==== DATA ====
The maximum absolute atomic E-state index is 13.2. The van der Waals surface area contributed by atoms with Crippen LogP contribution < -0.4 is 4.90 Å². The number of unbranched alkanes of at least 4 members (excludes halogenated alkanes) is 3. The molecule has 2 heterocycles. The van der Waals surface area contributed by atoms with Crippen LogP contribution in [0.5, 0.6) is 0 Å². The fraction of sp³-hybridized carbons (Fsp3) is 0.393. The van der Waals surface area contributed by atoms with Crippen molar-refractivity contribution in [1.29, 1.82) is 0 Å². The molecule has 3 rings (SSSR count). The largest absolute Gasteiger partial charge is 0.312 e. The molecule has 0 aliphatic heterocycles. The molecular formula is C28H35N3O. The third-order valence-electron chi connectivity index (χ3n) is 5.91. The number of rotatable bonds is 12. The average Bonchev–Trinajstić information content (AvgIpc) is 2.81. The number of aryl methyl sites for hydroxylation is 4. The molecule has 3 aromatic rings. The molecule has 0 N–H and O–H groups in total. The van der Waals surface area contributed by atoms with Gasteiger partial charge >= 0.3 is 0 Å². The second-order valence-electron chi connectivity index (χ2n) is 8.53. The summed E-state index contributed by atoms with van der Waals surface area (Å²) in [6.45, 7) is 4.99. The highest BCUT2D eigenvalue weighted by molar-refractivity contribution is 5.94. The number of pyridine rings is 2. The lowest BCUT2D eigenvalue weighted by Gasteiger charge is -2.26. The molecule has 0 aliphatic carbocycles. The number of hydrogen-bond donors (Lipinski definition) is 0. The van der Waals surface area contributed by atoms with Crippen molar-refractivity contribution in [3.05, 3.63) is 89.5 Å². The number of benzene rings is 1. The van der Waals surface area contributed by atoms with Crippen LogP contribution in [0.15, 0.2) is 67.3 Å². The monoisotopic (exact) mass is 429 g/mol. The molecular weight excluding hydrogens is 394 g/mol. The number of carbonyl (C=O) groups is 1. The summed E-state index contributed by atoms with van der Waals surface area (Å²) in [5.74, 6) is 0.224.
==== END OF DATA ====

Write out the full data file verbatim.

The maximum absolute atomic E-state index is 13.2. The van der Waals surface area contributed by atoms with Crippen LogP contribution < -0.4 is 4.90 Å². The number of unbranched alkanes of at least 4 members (excludes halogenated alkanes) is 3. The molecule has 2 heterocycles. The van der Waals surface area contributed by atoms with Crippen LogP contribution in [0.5, 0.6) is 0 Å². The fraction of sp³-hybridized carbons (Fsp3) is 0.393. The van der Waals surface area contributed by atoms with Crippen molar-refractivity contribution in [1.29, 1.82) is 0 Å². The molecule has 3 rings (SSSR count). The largest absolute Gasteiger partial charge is 0.312 e. The molecule has 0 aliphatic heterocycles. The molecular formula is C28H35N3O. The third-order valence-electron chi connectivity index (χ3n) is 5.91. The number of rotatable bonds is 12. The average Bonchev–Trinajstić information content (AvgIpc) is 2.81. The number of aryl methyl sites for hydroxylation is 4. The molecule has 3 aromatic rings. The molecule has 0 N–H and O–H groups in total. The van der Waals surface area contributed by atoms with Gasteiger partial charge >= 0.3 is 0 Å². The second-order valence-electron chi connectivity index (χ2n) is 8.53. The summed E-state index contributed by atoms with van der Waals surface area (Å²) in [6.45, 7) is 4.99. The highest BCUT2D eigenvalue weighted by molar-refractivity contribution is 5.94. The number of pyridine rings is 2. The lowest BCUT2D eigenvalue weighted by Gasteiger charge is -2.26. The molecule has 0 aliphatic carbocycles. The number of hydrogen-bond donors (Lipinski definition) is 0. The van der Waals surface area contributed by atoms with Crippen molar-refractivity contribution in [3.05, 3.63) is 89.5 Å². The number of benzene rings is 1. The van der Waals surface area contributed by atoms with Crippen LogP contribution in [0.15, 0.2) is 67.3 Å². The monoisotopic (exact) mass is 429 g/mol. The molecular weight excluding hydrogens is 394 g/mol. The number of carbonyl (C=O) groups is 1. The summed E-state index contributed by atoms with van der Waals surface area (Å²) in [5.74, 6) is 0.224.